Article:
Free ammonia enhances dark fermentative hydrogen production from waste activated sludge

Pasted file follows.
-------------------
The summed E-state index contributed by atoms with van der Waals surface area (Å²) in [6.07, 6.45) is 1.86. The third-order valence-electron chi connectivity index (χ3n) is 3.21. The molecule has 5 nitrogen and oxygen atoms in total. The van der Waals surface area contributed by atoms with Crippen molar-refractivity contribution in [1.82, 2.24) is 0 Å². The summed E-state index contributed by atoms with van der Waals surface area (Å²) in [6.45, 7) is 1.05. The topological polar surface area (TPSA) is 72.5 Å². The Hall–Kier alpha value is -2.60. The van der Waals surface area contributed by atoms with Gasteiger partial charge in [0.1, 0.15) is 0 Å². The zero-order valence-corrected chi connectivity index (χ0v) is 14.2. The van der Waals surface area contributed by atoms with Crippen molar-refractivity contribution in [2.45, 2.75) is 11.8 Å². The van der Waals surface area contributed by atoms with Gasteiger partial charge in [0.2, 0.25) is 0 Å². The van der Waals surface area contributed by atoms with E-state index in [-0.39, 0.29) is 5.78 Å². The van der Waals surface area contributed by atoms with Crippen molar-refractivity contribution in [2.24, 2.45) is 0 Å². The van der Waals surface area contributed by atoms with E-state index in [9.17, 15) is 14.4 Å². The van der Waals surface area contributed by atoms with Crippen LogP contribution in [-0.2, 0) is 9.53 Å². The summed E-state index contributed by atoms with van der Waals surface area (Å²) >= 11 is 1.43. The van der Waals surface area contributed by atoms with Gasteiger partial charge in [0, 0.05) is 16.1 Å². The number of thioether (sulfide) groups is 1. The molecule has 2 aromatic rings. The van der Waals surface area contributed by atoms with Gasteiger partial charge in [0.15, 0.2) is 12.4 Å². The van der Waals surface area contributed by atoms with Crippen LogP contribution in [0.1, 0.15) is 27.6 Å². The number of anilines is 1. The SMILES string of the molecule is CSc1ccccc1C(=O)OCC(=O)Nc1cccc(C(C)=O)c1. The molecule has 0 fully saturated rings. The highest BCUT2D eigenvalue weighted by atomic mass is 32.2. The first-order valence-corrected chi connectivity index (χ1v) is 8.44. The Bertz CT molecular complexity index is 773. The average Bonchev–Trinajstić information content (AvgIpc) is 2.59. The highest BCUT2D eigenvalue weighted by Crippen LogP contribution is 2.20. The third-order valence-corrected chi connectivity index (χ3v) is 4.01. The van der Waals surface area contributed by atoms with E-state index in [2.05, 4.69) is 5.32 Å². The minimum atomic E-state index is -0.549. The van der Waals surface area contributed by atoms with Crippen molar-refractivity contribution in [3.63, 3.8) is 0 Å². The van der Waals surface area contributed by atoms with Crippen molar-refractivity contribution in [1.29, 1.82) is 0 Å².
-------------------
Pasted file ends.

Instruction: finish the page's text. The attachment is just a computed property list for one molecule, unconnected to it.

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Ammonium and/or free ammonia (the unionized form of ammonium) are generally thought to inhibit the activities of microbes involved in anaerobic digestion of waste activated sludge. It was found in this work, however, that the presence of ammonium (NH4+-N) largely enhanced dark fermentative hydrogen production from alkaline pretreated-sludge. With the increase of initial NH4+-N level from 36 to 266 mg/L, the maximal hydrogen production from alkaline (pH 9.5) pretreated-sludge increased from 7.3 to 15.6 mL per gram volatile suspended solids (VSS) under the standard condition. Further increase of NH4+-N to 308 mg/L caused a slight decrease of hydrogen yield (15.0 mL/g VSS). Experimental results demonstrated that free ammonia instead of NH4+-N was the true contributor to the enhancement of hydrogen production. It was found that the presence of free ammonia facilitated the releases of both extracellular and intracellular constituents, which thereby provided more substrates for subsequent hydrogen production. The free ammonia at the tested levels (i.e., 0–444 mg/L) did not affect acetogenesis significantly. Although free ammonia inhibited all other bio-processes, its inhibition to the hydrogen consumption processes (i.e., homoacetogenesis, methanogenesis, and sulfate-reducing process) was much severer than that to the hydrolysis and acidogenesis processes. Further investigations with enzyme analyses showed that free ammonia posed slight impacts on protease, butyrate kinase, acetate kinase, CoA-transferase, and [FeFe] hydrogenase activities but largely suppressed the activities of coenzyme F420, carbon monoxide dehydrogenase, and adenylyl sulfate reductase, which were consistent with the chemical analyses performed above.